“Excellent . . . deserves high praise. Mr. Taylor conveys this sprawling continental history with economy, clarity, and vividness.”—Brendan Simms, Wall Street Journal The American Revolution is often portrayed as a high-minded, orderly event whose capstone, the Constitution, provided the nation its democratic framework. Alan Taylor, a two-time Pulitzer Prize winner, gives us a different creation story in this magisterial history. The American Revolution builds like a ground fire overspreading Britain’s colonies, fueled by local conditions and resistant to control. Emerging from the continental rivalries of European empires and their native allies, the revolution pivoted on western expansion as well as seaboard resistance to British taxes. When war erupted, Patriot crowds harassed Loyalists and nonpartisans into compliance with their cause. The war exploded in set battles like Saratoga and Yorktown and spread through continuing frontier violence. The discord smoldering within the fragile new nation called forth a movement to concentrate power through a Federal Constitution. Assuming the mantle of “We the People,” the advocates of national power ratified the new frame of government. But it was Jefferson’s expansive “empire of liberty” that carried the revolution forward, propelling white settlement and slavery west, preparing the ground for a new conflagration.

Title The Howe Brothers and the American Revolution
Author Ira D. Gruber
Publisher UNC Press Books
Release Date 2014-01-01
Category Biography & Autobiography
Total Pages 411
ISBN 9780807838884
Language English, Spanish, and French
GET BOOK
Book Summary:

By focusing on the Howe brothers, their political connections, their relationships with the British ministry, their attitude toward the Revolution, and their military activities in America, Gruber answers the frequently asked question of why the British failed to end the American Revolution in its early years. This book supersedes earlier studies because of its broader research and because it elucidates the complex personal interplay between Whitehall and its commanders. Originally published in 1974. A UNC Press Enduring Edition -- UNC Press Enduring Editions use the latest in digital technology to make available again books from our distinguished backlist that were previously out of print. These editions are published unaltered from the original, and are presented in affordable paperback formats, bringing readers both historical and cultural value.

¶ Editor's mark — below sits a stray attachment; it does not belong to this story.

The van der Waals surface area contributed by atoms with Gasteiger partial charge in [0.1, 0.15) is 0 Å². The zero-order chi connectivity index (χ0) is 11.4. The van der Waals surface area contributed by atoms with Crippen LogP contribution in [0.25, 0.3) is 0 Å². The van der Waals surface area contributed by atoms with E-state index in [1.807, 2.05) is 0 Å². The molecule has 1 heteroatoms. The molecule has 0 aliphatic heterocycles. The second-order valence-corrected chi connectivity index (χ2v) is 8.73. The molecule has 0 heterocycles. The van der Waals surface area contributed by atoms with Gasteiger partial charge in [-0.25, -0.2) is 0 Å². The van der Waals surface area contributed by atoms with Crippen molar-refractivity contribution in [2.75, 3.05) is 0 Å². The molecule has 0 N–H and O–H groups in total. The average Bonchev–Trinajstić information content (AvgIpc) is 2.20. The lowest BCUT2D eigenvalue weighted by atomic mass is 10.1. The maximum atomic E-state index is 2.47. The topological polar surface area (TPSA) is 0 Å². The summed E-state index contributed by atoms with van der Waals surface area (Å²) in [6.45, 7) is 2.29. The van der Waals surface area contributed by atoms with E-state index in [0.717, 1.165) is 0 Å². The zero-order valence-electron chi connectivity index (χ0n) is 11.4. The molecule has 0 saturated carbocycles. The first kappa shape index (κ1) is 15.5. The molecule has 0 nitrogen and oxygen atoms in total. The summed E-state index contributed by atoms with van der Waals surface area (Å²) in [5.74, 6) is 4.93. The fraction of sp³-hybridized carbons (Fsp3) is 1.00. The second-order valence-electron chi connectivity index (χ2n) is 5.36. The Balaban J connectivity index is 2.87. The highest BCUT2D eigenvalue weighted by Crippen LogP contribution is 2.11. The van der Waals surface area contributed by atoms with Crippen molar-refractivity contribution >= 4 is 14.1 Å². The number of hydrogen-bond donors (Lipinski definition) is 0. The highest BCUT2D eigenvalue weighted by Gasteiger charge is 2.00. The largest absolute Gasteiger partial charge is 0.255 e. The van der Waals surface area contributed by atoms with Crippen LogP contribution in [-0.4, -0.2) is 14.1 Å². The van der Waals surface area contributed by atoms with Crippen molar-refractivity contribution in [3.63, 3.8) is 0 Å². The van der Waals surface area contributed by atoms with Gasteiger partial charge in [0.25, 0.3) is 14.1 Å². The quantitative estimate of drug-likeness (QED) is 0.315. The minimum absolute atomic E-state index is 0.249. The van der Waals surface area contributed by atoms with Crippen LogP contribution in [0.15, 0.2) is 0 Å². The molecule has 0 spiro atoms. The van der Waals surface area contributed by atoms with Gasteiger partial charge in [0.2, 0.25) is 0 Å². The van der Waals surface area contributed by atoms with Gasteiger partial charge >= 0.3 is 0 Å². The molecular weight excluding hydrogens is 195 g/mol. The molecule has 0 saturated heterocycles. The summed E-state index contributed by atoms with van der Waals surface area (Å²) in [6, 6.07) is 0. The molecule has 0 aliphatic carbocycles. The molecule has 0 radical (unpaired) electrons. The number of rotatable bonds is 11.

Separated By Their Sex by Mary Beth Norton

Title Separated by Their Sex
Author Mary Beth Norton
Publisher Cornell University Press
Release Date 2011-05-16
Category History
Total Pages 272
ISBN 0801461375
Language English, Spanish, and French
GET BOOK
Book Summary:

In Separated by Their Sex, Mary Beth Norton offers a bold genealogy that shows how gender came to determine the right of access to the Anglo-American public sphere by the middle of the eighteenth century. Earlier, high-status men and women alike had been recognized as appropriate political actors, as exemplified during and after Bacon’s Rebellion by the actions of—and reactions to—Lady Frances Berkeley, wife of Virginia’s governor. By contrast, when the first ordinary English women to claim a political voice directed group petitions to Parliament during the Civil War of the 1640s, men relentlessly criticized and parodied their efforts. Even so, as late as 1690, Anglo-American women’s political interests and opinions were publicly acknowledged. Norton traces the profound shift in attitudes toward women’s participation in public affairs to the age’s cultural arbiters, including John Dunton, editor of the Athenian Mercury, a popular 1690s periodical that promoted women’s links to husband, family, and household. Fittingly, Dunton was the first author known to apply the word "private" to women and their domestic lives. Subsequently, the immensely influential authors Richard Steele and Joseph Addison (in the Tatler and the Spectator) advanced the notion that women’s participation in politics—even in political dialogues—was absurd. They and many imitators on both sides of the Atlantic argued that women should confine themselves to home and family, a position that American women themselves had adopted by the 1760s. Colonial women incorporated the novel ideas into their self-conceptions; during such "private" activities as sitting around a table drinking tea, they worked to define their own lives. On the cusp of the American Revolution, Norton concludes, a newly gendered public-private division was firmly in place.

Title The American Revolution
Author DK
Publisher Penguin
Release Date 2016-04-05
Category History
Total Pages 400
ISBN 9781465455017
Language English, Spanish, and French
GET BOOK
Book Summary: